During his hospitalization he wasn’t eating anything by mouth, but I knew that if he didn’t start soon, we would be forced to stay longer in Portland. I encouraged Wayne to drink water, so that he would learn to swallow without aspirating. He tried and tried, and finally he could drink a whole glass of water. Then I started urging him to eat food. It wasn’t long before he was eating almost everything. I wanted the gastronomy tube (G tube) that had been surgically implanted in his stomach removed as quickly as possible, because it was often infected. As much as I cleaned it and bandaged it, infection oozed out of the hole in his abdomen. He was taking antibiotics, but he kept pulling on his tube or playing with it when he was agitated and that kept it irritated. However, we had to wait until he could swallow his pills.
The doctor was about to release Wayne to me when he had a grand mal seizure. It was an experience I’ll never forget. I was holding his hand so that the nurse could clean out the IV in his neck when it hit. He pursed his lips tightly, his face turned deep red, then every muscle in his body contracted, and he folded into a fetal position, his muscles remaining tight for about eight seconds. His eyes rolled back into his head and he lost consciousness. They gave him two hundred milligrams of Phenobarbital, then two hundred more in a few hours. He was given Phenobarbital twice a day to control the seizures, from then on. This was a nasty medicine. The side effects were bad, but---no seizures.
Five days later, Wayne was released to me. We lived in the apartment and I cared for him myself. Of course, it wasn’t easy to give him twenty-four-hour care. I kept him in restraints at night and took him back to the hospital in his wheelchair, for physical therapy three times a week and to dialysis three times a week. My days were filled with giving the medications on time, bathing him in bed, changing his colostomy or just emptying it, feeding him through the G tube in his stomach---all the while keeping everything as sterile as possible. Since there was a lot of laundry involved it was a good thing that the apartment had laundry facilities.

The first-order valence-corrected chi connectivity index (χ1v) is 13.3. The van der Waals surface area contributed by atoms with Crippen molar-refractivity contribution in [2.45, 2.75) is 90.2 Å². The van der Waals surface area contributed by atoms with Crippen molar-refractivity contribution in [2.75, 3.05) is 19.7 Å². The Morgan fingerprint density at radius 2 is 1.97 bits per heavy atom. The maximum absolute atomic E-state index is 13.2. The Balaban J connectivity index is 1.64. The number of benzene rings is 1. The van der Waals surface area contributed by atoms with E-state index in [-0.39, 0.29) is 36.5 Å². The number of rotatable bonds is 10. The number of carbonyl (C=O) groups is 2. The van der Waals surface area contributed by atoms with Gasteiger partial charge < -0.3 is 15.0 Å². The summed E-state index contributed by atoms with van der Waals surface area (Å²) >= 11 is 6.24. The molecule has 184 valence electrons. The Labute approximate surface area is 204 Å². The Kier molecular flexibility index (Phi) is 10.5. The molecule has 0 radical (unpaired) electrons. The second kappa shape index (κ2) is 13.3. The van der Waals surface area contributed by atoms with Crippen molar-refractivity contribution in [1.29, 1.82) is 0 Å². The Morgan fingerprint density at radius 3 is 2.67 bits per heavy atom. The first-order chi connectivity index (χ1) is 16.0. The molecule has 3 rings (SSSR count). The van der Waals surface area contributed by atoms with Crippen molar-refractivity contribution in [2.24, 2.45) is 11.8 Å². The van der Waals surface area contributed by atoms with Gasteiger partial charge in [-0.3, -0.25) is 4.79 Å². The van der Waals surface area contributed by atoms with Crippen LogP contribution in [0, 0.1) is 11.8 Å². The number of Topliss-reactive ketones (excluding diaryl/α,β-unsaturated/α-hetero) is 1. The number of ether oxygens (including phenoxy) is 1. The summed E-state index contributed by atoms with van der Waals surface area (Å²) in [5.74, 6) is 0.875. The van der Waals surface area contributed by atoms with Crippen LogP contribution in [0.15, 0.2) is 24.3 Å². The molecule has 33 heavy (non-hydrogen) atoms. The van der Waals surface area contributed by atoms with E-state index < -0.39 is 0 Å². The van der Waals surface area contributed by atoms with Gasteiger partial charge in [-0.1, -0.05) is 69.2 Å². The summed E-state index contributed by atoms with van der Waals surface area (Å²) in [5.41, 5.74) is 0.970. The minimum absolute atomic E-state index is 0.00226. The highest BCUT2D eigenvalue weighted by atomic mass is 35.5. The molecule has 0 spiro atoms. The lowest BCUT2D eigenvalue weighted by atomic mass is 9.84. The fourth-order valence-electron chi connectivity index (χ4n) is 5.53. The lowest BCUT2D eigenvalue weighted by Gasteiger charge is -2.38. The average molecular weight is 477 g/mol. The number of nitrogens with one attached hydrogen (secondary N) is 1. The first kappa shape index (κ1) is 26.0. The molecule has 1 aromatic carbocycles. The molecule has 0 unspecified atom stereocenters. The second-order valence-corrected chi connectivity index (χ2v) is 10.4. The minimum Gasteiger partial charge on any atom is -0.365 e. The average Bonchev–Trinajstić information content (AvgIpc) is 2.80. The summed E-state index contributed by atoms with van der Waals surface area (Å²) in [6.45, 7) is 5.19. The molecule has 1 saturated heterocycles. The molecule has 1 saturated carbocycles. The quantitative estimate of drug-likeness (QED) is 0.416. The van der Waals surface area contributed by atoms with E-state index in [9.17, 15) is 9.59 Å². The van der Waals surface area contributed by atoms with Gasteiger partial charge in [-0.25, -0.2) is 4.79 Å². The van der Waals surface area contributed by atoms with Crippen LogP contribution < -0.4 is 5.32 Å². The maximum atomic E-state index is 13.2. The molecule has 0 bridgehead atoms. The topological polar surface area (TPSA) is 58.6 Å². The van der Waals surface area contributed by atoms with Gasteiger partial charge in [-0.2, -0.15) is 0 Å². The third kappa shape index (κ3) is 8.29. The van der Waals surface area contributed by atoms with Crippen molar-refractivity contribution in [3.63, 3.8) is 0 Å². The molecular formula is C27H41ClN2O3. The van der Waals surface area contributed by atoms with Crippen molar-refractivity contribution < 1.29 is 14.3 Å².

There were terrible nights when he fought his restraints like a caged animal. Then his eyes fill with fear and he rattled the bars on his bed railing, straining to get out of bed, picking at things in the air that weren’t there. Sometimes he hallucinated about men who were trying to steal something from him. He would roll up his covers in a ball and either clutch them to his chest like a child with a teddy bear, or try to throw them across the room. He couldn’t stay still; the man was like a nest of ants, always moving. All the while he breathed the deep, heavy breaths of someone terrified, or in a deep sleep. It was those night that drove me crazy. I didn’t know whether to laugh or cry. Sometimes I did both.
When I asked the doctor about the heavy breathing, he said it could be caused by acidosis. Sometimes deep breathing, over an extended period of time, can lead to hyperventilation, which in turn can trigger a seizure. On those night when he was agitated, I gave him two milligrams of Haldol through his G tube, which should have calmed him down, but I might as well have given him a glass of water. It did about as much good.